2006 Jay Lenos Turbine-Powered EcoJet Concept

A B C D E F G H I J K L M N O P Q R S T U V W XYZ

 

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----  Specifications  ----

Price 

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Production 

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Engine 

Honeywell LT-101 turbine

Weight 

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Aspiration 

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Torque 

400 lb-ft

HP 

650 hp

HP/Weight 

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HP/Liter 

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1/4 mile 

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0-62 mph 

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Top Speed 

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(from General Motors Press Release)  TURBINE-POWERED ECOJET CONCEPT BEGAN WITH MEETING, SKETCHES ON A NAPKIN

Jay Leno, GM Advanced Design Studio Collaborated on 650-Horsepower Supercar That Runs on Bio-Diesel

LAS VEGAS – What would keep a group of automotive designers up all night? “Tonight Show” host Jay Leno, for starters, but not by his monologue or parade of Hollywood guests. This time it’s because the late-night talk show host invited the General Motors Advanced Design Studio to help design a mid-engine, turbine-powered supercar called EcoJet. Leno and Ed Welburn, GM vice president of Global Design, introduced the car today at the Specialty Equipment Market Association (SEMA) show.

EcoJet’s genesis goes back to a discussion between Leno, an avid car enthusiast and collector, and Bernard Juchli, the chief mechanic and caretaker of Leno’s collection. Leno then turned to Welburn for design direction.

“A couple of paper napkins later, Ed had begun to capture the essence of the car,” said Leno. “I’ve admired the work of GM’s Design Studio in North Hollywood, Calif., and asked Ed if the studio’s director, Frank Saucedo, and his guys could continue the design study,”

Welburn agreed, and a two-week sketching frenzy commenced as GM’s designers began working after-hours with Leno’s team on the project.

“EcoJet’s esthetics were driven by aeronautical and jet-age influences,” said Welburn. “It’s a purpose-driven design that conveys power, capability and even danger, with a hint of Cadillac’s sophisticated design vocabulary.”

Borrowing design cues from jet aircraft and Formula One racecars, the supercar began to take shape under the watchful eyes of Leno and Welburn. A concurrent engineering program defined the vehicle’s proportions and mechanics.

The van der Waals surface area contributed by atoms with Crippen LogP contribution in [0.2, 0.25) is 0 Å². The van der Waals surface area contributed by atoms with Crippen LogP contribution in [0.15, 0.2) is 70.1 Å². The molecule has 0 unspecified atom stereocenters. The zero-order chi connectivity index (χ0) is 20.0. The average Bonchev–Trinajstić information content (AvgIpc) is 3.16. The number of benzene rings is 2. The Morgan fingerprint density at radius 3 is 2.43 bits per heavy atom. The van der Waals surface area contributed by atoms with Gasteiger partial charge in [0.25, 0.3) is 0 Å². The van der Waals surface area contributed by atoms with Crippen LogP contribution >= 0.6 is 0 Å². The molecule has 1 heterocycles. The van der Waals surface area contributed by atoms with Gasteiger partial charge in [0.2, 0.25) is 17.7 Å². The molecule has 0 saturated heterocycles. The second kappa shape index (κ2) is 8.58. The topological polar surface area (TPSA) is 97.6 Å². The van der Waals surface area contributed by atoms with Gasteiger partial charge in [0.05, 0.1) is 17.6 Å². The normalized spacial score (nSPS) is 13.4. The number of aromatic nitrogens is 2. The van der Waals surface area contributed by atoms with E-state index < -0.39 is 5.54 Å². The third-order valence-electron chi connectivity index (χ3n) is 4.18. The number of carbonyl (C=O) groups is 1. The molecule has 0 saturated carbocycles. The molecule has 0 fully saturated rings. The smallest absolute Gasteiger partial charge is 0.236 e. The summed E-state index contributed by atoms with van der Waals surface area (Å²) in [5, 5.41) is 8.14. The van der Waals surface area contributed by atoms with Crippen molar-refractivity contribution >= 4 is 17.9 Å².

Leno relied on Juchli and the entire Big Dog team at his garage to turn the EcoJet vision into a reality.

“We thought we pushed the creative envelope with the ’66 twin turbo Toronado project with GM, but this turbine-powered monster is a whole new level of complexity,” said Juchli, who constructed the car at Leno’s facility.

The 650-horsepower (400 lb.-ft. of torque) Leno original is powered by a Honeywell LT-101 turbine engine that runs on bio-diesel fuel. The engine sits in a modified Corvette Z06 hydroformed aluminum frame with aluminum and magnesium structural and chassis components. The vehicle’s shell is an advanced construction of carbon fiber over Kevlar.

EcoJet project partners

* GM Advanced Design Studio, North Hollywood, Calif. – conceptual and build design, engineering, digital design and fabrication support
* Alcoa – chassis and wheel engineering
* Metalcrafters – body engineering and construction
* Honeywell – engine supplier
* Intermountain Turbine – engine builders
* Dana – chassis supplier
* BASF – paint and finishing supplies
* GE Plastics – Lexan windows
* Viper Technologies – wheel construction

General Motors Corp. (NYSE: GM), the world’s largest automaker, has been the global industry sales leader for 75 years. Founded in 1908, GM today employs about 327,000 people around the world. With global headquarters in Detroit, GM manufactures its cars and trucks in 33 countries. In 2005, 9.17 million GM cars and trucks were sold globally under the following brands: Buick, Cadillac, Chevrolet, GMC, GM Daewoo, Holden, HUMMER, Opel, Pontiac, Saab, Saturn and Vauxhall. GM operates one of the world’s leading finance companies, GMAC Financial Services, which offers automotive, residential and commercial financing and insurance. GM’s OnStar subsidiary is the industry leader in vehicle safety, security and information services. More information on GM can be found at www.gm.com.